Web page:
NASHVILLE — With an immigration overhaul bill expected to hit the U.S. Senate floor as early as June 10, groups on both sides of the debate are amping up the pressure on Tennessee's two Republican senators.
And that has Sens. Bob Corker and Lamar Alexander tiptoeing carefully around whether they will support the specific bill crafted by a bipartisan Senate group dubbed the "Gang of Eight."
Among other things, the bill creates a 13-year path to citizenship for undocumented immigrants already in the U.S., while toughening border enforcement and screening of hiring practices. Other provisions address allowing more high- and low-skilled workers to come here legally to work.
On Friday in Nashville, Corker told reporters he begins "with knowing that where we are today as a nation is not tenable."
Corker said he hopes for a solution but is concerned about the details of reform. Some critics fear the bill won't solve illegal immigration any more than a 1986 law did, resulting in a "third wave" of amnesty "down the road," Corker said.
"Certainly people have their antennae up about previous failures," Corker said. "But I do think there's a much greater desire in the [Senate], and I'm certainly one of those people who wants to see some sort of productive outcome, and that's how we begin this debate."
Alexander, appearing on a Nashville conservative talk radio show last week, said he is "carefully reviewing" the measure that passed out of the Judiciary Committee last month and will examine amendments closely.
"Our borders are not secure," said Alexander, who faces re-election next year.
"Millions illegally here have de facto amnesty. At the same time, we are excluding scientists and workers who could help grow our economy."
Congress and the president are responsible for creating and enforcing rules for legal immigration, he added.
"I will be voting to secure our borders, end de facto amnesty and to establish an immigration system that respects the rule of law," he said.
State-based tea party groups and several state legislators last week fired off an open letter urging the senators to reject the bill.
The bill "legalizes millions of illegal immigrants immediately and before securing the border, thus guaranteeing that illegal immigration will continue," the letter stated.
The groups fear a "devastating" impact on the job market and greater financial burdens on "honest, tax-paying Americans for generations to come" with impacts on already "unsustainable spending."
Among the 44 groups or individuals signing the letter were Chattanooga Tea Party President Mark West and state Rep. Joe Carr, R-Lascassas, who is running in the 4th Congressional District GOP primary.
Carr said the bill isn't needed.
"It is clear that we already have plenty of laws on the books that could be used to secure the border, prevent illegal aliens from taking jobs from law-abiding citizens and to keep those who are illegally in our country from getting 'entitlement' money in the form of welfare, housing, food stamps and more," he said in a statement.
Meanwhile, Numbers- USA, a Virginia-based group that advocates low immigration levels, is attacking the bill in radio ads.
One spot says, "20 million of our friends, family and neighbors can't find work. ... So why is Congress talking about giving 33 million new work permits to foreign job seekers?"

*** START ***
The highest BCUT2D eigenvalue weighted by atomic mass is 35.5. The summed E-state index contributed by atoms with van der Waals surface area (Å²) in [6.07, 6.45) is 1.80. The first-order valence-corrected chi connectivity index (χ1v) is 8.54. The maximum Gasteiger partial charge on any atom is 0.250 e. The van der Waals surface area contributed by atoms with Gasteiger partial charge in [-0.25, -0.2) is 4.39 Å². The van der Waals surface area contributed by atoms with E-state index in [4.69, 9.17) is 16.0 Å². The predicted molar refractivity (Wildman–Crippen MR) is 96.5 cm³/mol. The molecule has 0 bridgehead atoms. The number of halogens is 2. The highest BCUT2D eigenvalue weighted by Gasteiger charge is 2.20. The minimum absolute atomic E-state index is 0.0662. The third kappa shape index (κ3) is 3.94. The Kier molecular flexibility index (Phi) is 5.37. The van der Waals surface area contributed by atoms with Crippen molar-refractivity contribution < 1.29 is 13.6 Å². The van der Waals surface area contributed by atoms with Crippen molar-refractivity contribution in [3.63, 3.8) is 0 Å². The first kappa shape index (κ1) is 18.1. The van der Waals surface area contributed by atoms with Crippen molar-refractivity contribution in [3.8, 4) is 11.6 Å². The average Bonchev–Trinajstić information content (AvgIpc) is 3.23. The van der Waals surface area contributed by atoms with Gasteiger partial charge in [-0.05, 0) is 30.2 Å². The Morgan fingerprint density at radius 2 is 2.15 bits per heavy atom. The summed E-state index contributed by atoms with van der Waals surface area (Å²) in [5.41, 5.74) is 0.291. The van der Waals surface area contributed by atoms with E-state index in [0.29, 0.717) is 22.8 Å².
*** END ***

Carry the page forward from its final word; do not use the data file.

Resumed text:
Backing the legislation is the Evangelical Immigration Table, a coalition that includes the Southern Baptist Convention's Ethics and Religious Liberty Commission, World Relief and several Tennessee churches.
Last week the group announced it is launching a radio campaign. And on Friday the Tennessee Immigrant and Refugee Rights coalition held a statewide "call-in" day urging Corker and Alexander to back the bill.
In the Evangelical Immigration Table ad, Sandy Wilson, senior minister of Second Presbyterian Church in Memphis, said "the lives of 11 million of our neighbors hang in the balance."
"Christ calls his followers to compassion and justice, so please join a growing movement of Christians asking our political leaders for immigration solutions rooted in biblical values."
Wilson said the group believes immigration reform "should reflect each person's God-given dignity, respect the rule of law, protect family unity, guarantee secure borders, ensure fairness to taxpayers and establish a path toward citizenship."
"Our Tennessee elected officials need your prayer and to hear your voice," he continues in the ad.
On Sunday, Sen. Chuck Schumer, D-N.Y., said on NBC's "Meet the Press" that the immigration bill will go to the Senate floor June 10.
"I predict it will pass the Senate by July 4," Schumer said.
He said he hopes the bill will get up to 70 votes, "which means a lot of Republicans."
But speaking on CNN's "State of the Union," Rep. Ileana Ros-Lehtinen, R-Fla., said, "That Senate bill is not going to move in the House."
Contact staff writer Andy Sher at asher@timesfree press.com or 615-255-0550.
Andy Sher is a Nashville-based staff writer covering Tennessee state government and politics for the Times Free Press. A Washington correspondent from 1999-2005 for the Times Free Press, Andy previously headed up state Capitol coverage for The Chattanooga Times, worked as a state Capitol reporter for The Nashville Banner and was a contributor to The Tennessee Journal, among other publications. Andy worked for 17 years at The Chattanooga Times covering police, health care, county government, ...
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